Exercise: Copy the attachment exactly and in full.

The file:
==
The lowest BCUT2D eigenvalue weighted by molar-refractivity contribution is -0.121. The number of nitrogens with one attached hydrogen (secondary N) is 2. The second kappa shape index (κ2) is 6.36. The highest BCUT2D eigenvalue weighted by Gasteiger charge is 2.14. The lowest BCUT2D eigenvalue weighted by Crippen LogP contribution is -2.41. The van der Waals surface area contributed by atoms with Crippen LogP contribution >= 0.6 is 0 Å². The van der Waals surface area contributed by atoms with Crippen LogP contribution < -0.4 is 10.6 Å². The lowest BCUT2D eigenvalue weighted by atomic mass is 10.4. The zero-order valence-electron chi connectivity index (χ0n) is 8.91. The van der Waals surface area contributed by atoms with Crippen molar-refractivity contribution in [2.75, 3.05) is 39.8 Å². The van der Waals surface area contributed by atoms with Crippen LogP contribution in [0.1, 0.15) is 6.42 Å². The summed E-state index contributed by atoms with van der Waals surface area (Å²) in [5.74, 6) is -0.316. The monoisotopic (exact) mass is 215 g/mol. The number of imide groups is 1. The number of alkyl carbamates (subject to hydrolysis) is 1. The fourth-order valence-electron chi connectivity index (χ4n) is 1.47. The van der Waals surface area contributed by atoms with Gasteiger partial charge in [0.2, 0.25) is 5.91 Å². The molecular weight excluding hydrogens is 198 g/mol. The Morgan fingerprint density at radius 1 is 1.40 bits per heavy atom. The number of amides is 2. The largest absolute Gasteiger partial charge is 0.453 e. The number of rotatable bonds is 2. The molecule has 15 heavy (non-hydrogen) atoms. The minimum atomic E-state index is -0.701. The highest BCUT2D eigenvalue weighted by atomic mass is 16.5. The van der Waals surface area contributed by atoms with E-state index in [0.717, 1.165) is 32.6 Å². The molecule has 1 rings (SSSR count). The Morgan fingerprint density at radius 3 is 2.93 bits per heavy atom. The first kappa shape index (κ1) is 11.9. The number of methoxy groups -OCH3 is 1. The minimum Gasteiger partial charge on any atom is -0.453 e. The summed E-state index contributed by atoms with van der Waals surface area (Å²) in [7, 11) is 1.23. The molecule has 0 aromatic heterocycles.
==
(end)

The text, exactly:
The lowest BCUT2D eigenvalue weighted by molar-refractivity contribution is -0.121. The number of nitrogens with one attached hydrogen (secondary N) is 2. The second kappa shape index (κ2) is 6.36. The highest BCUT2D eigenvalue weighted by Gasteiger charge is 2.14. The lowest BCUT2D eigenvalue weighted by Crippen LogP contribution is -2.41. The van der Waals surface area contributed by atoms with Crippen LogP contribution >= 0.6 is 0 Å². The van der Waals surface area contributed by atoms with Crippen LogP contribution < -0.4 is 10.6 Å². The lowest BCUT2D eigenvalue weighted by atomic mass is 10.4. The zero-order valence-electron chi connectivity index (χ0n) is 8.91. The van der Waals surface area contributed by atoms with Crippen molar-refractivity contribution in [2.75, 3.05) is 39.8 Å². The van der Waals surface area contributed by atoms with Crippen LogP contribution in [0.1, 0.15) is 6.42 Å². The summed E-state index contributed by atoms with van der Waals surface area (Å²) in [5.74, 6) is -0.316. The monoisotopic (exact) mass is 215 g/mol. The number of imide groups is 1. The number of alkyl carbamates (subject to hydrolysis) is 1. The fourth-order valence-electron chi connectivity index (χ4n) is 1.47. The van der Waals surface area contributed by atoms with Gasteiger partial charge in [0.2, 0.25) is 5.91 Å². The molecular weight excluding hydrogens is 198 g/mol. The Morgan fingerprint density at radius 1 is 1.40 bits per heavy atom. The number of amides is 2. The largest absolute Gasteiger partial charge is 0.453 e. The number of rotatable bonds is 2. The molecule has 15 heavy (non-hydrogen) atoms. The minimum atomic E-state index is -0.701. The highest BCUT2D eigenvalue weighted by atomic mass is 16.5. The van der Waals surface area contributed by atoms with E-state index in [0.717, 1.165) is 32.6 Å². The molecule has 1 rings (SSSR count). The Morgan fingerprint density at radius 3 is 2.93 bits per heavy atom. The first kappa shape index (κ1) is 11.9. The number of methoxy groups -OCH3 is 1. The minimum Gasteiger partial charge on any atom is -0.453 e. The summed E-state index contributed by atoms with van der Waals surface area (Å²) in [7, 11) is 1.23. The molecule has 0 aromatic heterocycles.